Big games this early are weird. Does anybody remember last year, when José Mourinho went into Old Trafford and turned the game into mud in Week 2? He was happy to walk away with a road point against mighty Manchester United. A month later, United lost to West Bromwich Albion at home, and the wheels started to come off. It’s August. The transfer window is still open, pieces are still coming together, or falling apart. Mario Balotelli is still sitting in the stands showing off his scarf game.
Play this game three months into the season, and Liverpool might look completely different.
Well, unless you’re Manchester City.
Manchester City are awesome, and they are awesome right now. You don’t have to wonder if their parts will gel, or if they can sign the missing link, or what they will look like once the players learn the system.
Manchester City are a juggernaut right now, and they will be all year long. You want to know what something as nebulous as consistency looks like? It looks like Man City. It’s Week 2, and all but three letters of their starting lineup on Monday have been on the roster since last summer’s transfer window (swap out Fernandinho for Fernando).
They know August’s points count just as much as May’s. Manchester City will take all the points on offer, thank you very much. Your team is trying to find itself? Manchester City will help you look.
City’s goal is just a perfect example of a team whose players know each other inside and out.
The flick by Stevan Jovetic that crowbarred open Liverpool’s defense doesn’t happen if there isn’t a deep understanding among teammates. And that’s from City’s fourth striker. He was playing with Edin Dzeko only because Sergio Agüero’s hamstrings need to be treated with electric stim-powered kid gloves and Álvaro Negredo is working his way back from injury. It sure is nice to have that kind of talent to fit in. It’s even nicer when that talent doesn’t have to introduce himself to his new teammates 10 minutes before game time.
That move wasn’t the only example of back-heel trickery City pulled against Liverpool. In fact, the team spent a heck of a lot of time trying to exploit the space between Liverpool’s left full-back and left-sided center back. You may know those two players as Liverpool’s newest acquisition, Alberto Moreno, who was playing for Sevilla two weeks ago, and relative Liverpool veteran Dejan Lovren, who will celebrate one month with the club on Wednesday.
You know who has time to learn game plans tailored specifically to opponents? Players who aren’t walking around with name tags pinned to their shirts.
It’s hard to blame Brendan Rodgers or Liverpool’s front office too much. They had to sell Luis Suárez, and that meant a total team revamp. A season with the Champions League means they also needed a deeper squad. Time will tell whether the moves they made were the right ones, but there’s no doubt the moves had to be made. The unfortunate side effect of all those moves is a team on which half of your defensive line is brand spanking new and asking to be ripped apart by elite opposition.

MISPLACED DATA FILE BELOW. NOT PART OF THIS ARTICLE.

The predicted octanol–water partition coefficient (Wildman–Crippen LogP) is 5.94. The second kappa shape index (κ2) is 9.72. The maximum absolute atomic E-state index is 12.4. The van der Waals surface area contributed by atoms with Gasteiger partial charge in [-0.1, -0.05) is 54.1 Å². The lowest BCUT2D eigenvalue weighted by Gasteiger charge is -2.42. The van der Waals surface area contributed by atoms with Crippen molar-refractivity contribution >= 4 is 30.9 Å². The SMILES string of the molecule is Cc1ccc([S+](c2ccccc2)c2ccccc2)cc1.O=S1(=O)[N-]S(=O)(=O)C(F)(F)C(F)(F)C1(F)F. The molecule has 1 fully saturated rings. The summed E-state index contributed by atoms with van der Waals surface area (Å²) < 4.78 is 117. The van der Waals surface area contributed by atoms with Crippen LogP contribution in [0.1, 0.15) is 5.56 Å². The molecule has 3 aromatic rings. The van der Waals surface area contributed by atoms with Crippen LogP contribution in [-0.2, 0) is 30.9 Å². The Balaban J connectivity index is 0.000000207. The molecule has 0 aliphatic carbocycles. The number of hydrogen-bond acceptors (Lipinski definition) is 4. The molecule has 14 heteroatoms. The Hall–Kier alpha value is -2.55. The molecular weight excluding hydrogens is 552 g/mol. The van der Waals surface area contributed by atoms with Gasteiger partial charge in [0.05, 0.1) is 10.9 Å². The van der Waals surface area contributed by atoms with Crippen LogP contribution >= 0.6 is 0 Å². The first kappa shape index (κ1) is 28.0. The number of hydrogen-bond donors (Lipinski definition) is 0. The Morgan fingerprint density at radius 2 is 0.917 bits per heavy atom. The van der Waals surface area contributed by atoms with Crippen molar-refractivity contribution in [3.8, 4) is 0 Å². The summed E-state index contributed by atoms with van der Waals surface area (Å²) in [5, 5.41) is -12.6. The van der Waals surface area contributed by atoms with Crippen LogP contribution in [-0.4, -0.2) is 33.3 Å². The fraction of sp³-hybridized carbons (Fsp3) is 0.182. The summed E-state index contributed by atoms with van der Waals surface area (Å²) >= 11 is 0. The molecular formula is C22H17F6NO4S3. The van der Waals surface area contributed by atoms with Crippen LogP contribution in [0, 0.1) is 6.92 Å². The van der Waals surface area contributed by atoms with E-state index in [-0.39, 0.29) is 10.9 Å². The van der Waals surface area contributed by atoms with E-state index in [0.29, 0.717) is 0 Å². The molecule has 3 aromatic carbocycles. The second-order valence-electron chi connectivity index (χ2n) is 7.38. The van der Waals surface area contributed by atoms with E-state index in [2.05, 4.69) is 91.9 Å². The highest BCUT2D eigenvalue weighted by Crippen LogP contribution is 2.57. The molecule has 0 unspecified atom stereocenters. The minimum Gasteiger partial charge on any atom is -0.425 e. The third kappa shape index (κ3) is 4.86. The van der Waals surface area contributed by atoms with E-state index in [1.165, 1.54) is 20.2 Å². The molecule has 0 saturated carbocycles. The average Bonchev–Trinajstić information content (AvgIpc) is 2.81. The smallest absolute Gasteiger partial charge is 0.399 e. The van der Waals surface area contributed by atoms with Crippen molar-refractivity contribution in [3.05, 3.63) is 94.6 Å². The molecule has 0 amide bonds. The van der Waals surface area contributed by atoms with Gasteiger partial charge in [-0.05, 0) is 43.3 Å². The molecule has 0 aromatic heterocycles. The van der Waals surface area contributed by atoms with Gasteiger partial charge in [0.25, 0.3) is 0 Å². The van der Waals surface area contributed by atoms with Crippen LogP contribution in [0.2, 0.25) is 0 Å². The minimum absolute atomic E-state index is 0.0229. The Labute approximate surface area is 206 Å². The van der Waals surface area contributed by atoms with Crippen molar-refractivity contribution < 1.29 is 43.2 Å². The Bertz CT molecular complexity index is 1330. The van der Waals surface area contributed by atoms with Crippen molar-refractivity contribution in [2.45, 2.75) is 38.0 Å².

It also means that Liverpool’s new wingers, Adam Lallana and Lazar Markovic, weren’t ready to start either. (Lallana is carrying an injury, while Markovic came on as a substitute.) And without them, Philippe Coutinho and Raheem Sterling operated on the wings. That’s fine, they’re both old Liverpool hands at this point (despite being 22 and 19, respectively, and both having been there less than two seasons); but both players operate better when they have the freedom to do other, non-winger stuff.
Coutinho needs to come in, centrally, and be a playmaker, while Sterling is the closest thing to a Suárez-style defense terrorizer that Liverpool have now. Maybe if one of the new wingers was available to actually, you know, play on the wing, then Liverpool’s best creative players could have run the attack. But they weren’t, so they couldn’t.
Liverpool have a lot of room to improve. When they play the return fixture at Anfield in February, we should see a better version of this team. But even imagining a better version of Liverpool, it’s hard to see how they could beat the Manchester City team we’ve seen for the last year.
If Liverpool have dreams of challenging Manchester City this season, they’ll not only have to improve, they’ll also have to make up ground. Because while they are getting through that awkward getting-to-know-you phase, Manchester City are going to rack up points.
The Premier League can come down to very fine margins. Clubs don’t get mulligans on matches they biff in August just because their new players are going through orientation.